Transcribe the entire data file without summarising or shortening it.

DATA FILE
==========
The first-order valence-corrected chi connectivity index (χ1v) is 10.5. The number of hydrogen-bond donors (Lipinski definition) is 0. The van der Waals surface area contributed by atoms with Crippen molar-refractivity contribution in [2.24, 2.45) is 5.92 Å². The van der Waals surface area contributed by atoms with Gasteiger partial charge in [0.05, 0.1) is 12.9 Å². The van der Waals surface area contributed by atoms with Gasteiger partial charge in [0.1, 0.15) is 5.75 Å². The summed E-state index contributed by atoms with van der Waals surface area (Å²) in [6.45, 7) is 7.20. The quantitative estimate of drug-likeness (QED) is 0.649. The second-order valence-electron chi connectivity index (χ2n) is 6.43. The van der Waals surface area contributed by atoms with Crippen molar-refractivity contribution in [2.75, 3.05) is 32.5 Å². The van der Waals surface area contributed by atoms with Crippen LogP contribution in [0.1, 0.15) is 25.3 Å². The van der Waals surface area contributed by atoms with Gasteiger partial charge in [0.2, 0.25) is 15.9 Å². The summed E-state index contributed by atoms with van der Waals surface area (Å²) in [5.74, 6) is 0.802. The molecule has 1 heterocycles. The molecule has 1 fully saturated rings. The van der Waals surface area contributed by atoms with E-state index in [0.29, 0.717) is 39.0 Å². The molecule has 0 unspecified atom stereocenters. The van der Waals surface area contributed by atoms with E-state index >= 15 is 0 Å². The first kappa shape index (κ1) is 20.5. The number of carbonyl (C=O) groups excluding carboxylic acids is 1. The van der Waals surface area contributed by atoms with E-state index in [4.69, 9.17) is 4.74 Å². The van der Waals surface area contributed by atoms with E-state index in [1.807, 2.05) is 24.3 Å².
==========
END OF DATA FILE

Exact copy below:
The first-order valence-corrected chi connectivity index (χ1v) is 10.5. The number of hydrogen-bond donors (Lipinski definition) is 0. The van der Waals surface area contributed by atoms with Crippen molar-refractivity contribution in [2.24, 2.45) is 5.92 Å². The van der Waals surface area contributed by atoms with Gasteiger partial charge in [0.05, 0.1) is 12.9 Å². The van der Waals surface area contributed by atoms with Gasteiger partial charge in [0.1, 0.15) is 5.75 Å². The summed E-state index contributed by atoms with van der Waals surface area (Å²) in [6.45, 7) is 7.20. The quantitative estimate of drug-likeness (QED) is 0.649. The second-order valence-electron chi connectivity index (χ2n) is 6.43. The van der Waals surface area contributed by atoms with Crippen molar-refractivity contribution in [2.75, 3.05) is 32.5 Å². The van der Waals surface area contributed by atoms with Crippen LogP contribution in [0.1, 0.15) is 25.3 Å². The van der Waals surface area contributed by atoms with Gasteiger partial charge in [0.2, 0.25) is 15.9 Å². The summed E-state index contributed by atoms with van der Waals surface area (Å²) in [5.74, 6) is 0.802. The molecule has 1 heterocycles. The molecule has 1 fully saturated rings. The van der Waals surface area contributed by atoms with E-state index in [0.29, 0.717) is 39.0 Å². The molecule has 0 unspecified atom stereocenters. The van der Waals surface area contributed by atoms with E-state index >= 15 is 0 Å². The first kappa shape index (κ1) is 20.5. The number of carbonyl (C=O) groups excluding carboxylic acids is 1. The van der Waals surface area contributed by atoms with E-state index in [4.69, 9.17) is 4.74 Å². The van der Waals surface area contributed by atoms with E-state index in [1.807, 2.05) is 24.3 Å².